Northwest Treaty Tribes in 2015: Drought, uncertain fisheries

Last year’s historic drought and depressed salmon runs forced treaty tribes to make hard choices to protect natural resources for everyone.

The Northwest Indian Fisheries Commission recently released its annual “Tribal Natural Resources Management” report. You can download or read the report online.

The report describes how tribes reacted to the drought:

In 2015, tribal hatchery managers worked to save salmon from potentially deadly water temperatures and low flows.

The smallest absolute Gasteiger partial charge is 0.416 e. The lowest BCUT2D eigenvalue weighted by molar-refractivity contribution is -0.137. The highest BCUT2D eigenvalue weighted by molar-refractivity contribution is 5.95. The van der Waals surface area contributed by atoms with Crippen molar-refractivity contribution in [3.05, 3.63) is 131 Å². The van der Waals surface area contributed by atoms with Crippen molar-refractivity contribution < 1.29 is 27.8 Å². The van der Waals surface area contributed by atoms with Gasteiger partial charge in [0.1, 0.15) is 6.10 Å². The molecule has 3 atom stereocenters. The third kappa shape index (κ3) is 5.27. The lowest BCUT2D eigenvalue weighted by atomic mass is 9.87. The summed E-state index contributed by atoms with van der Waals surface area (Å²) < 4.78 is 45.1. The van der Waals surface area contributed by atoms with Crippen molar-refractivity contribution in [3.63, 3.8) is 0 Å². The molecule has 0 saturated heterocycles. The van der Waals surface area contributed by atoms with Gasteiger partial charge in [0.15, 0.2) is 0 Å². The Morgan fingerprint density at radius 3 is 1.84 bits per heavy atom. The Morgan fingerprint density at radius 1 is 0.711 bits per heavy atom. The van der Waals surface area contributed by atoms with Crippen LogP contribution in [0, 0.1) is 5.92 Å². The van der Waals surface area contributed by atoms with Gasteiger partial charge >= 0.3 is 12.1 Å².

Temperatures higher than 60 degrees are bad for salmon because pathogens such as ichthyophthirius multifiliis (ich) and columnaris (gill rot) thrive in warm water. The diseases spread more quickly when the rivers are crowded by low flows, and can lead to increased pre-spawn mortality.

And fisheries:

Low flows and high temperatures in rivers, along with the Pacific Ocean’s “blob” of warm water, led to fewer numbers of salmon returning in 2015. As a result, several tribes closed or shortened fisheries. The Pacific blob also may have led to smaller-than-usual coho and pink salmon, because the warmer water lacks adequate nutrients.